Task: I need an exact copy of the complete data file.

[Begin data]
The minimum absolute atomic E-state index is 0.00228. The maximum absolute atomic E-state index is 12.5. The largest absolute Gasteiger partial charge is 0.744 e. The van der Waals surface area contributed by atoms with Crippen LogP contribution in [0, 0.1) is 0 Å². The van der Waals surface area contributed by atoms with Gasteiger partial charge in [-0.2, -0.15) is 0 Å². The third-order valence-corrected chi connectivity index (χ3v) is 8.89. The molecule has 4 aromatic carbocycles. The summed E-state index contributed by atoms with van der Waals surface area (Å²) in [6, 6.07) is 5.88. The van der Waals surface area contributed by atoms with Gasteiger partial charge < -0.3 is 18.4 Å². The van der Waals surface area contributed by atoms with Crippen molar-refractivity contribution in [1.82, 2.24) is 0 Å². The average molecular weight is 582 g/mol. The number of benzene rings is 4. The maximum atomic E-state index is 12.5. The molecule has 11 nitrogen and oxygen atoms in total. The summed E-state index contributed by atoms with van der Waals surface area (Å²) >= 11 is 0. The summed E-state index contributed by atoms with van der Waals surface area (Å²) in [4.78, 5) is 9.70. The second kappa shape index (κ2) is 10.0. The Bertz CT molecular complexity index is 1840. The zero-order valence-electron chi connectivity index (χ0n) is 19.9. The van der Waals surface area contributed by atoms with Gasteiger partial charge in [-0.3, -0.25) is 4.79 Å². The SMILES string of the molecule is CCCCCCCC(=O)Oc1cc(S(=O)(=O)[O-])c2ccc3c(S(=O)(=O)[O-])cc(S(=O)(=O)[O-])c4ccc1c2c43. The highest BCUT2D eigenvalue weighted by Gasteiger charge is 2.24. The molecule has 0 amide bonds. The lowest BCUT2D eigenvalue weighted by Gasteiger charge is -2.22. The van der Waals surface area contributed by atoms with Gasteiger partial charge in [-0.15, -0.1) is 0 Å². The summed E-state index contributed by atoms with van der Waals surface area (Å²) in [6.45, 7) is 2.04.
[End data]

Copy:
The minimum absolute atomic E-state index is 0.00228. The maximum absolute atomic E-state index is 12.5. The largest absolute Gasteiger partial charge is 0.744 e. The van der Waals surface area contributed by atoms with Crippen LogP contribution in [0, 0.1) is 0 Å². The van der Waals surface area contributed by atoms with Gasteiger partial charge in [-0.2, -0.15) is 0 Å². The third-order valence-corrected chi connectivity index (χ3v) is 8.89. The molecule has 4 aromatic carbocycles. The summed E-state index contributed by atoms with van der Waals surface area (Å²) in [6, 6.07) is 5.88. The van der Waals surface area contributed by atoms with Gasteiger partial charge < -0.3 is 18.4 Å². The van der Waals surface area contributed by atoms with Crippen molar-refractivity contribution in [1.82, 2.24) is 0 Å². The average molecular weight is 582 g/mol. The number of benzene rings is 4. The maximum atomic E-state index is 12.5. The molecule has 11 nitrogen and oxygen atoms in total. The summed E-state index contributed by atoms with van der Waals surface area (Å²) >= 11 is 0. The summed E-state index contributed by atoms with van der Waals surface area (Å²) in [4.78, 5) is 9.70. The second kappa shape index (κ2) is 10.0. The Bertz CT molecular complexity index is 1840. The zero-order valence-electron chi connectivity index (χ0n) is 19.9. The van der Waals surface area contributed by atoms with Gasteiger partial charge in [-0.3, -0.25) is 4.79 Å². The SMILES string of the molecule is CCCCCCCC(=O)Oc1cc(S(=O)(=O)[O-])c2ccc3c(S(=O)(=O)[O-])cc(S(=O)(=O)[O-])c4ccc1c2c43. The highest BCUT2D eigenvalue weighted by Gasteiger charge is 2.24. The molecule has 0 amide bonds. The lowest BCUT2D eigenvalue weighted by Gasteiger charge is -2.22. The van der Waals surface area contributed by atoms with Gasteiger partial charge in [-0.15, -0.1) is 0 Å². The summed E-state index contributed by atoms with van der Waals surface area (Å²) in [6.45, 7) is 2.04.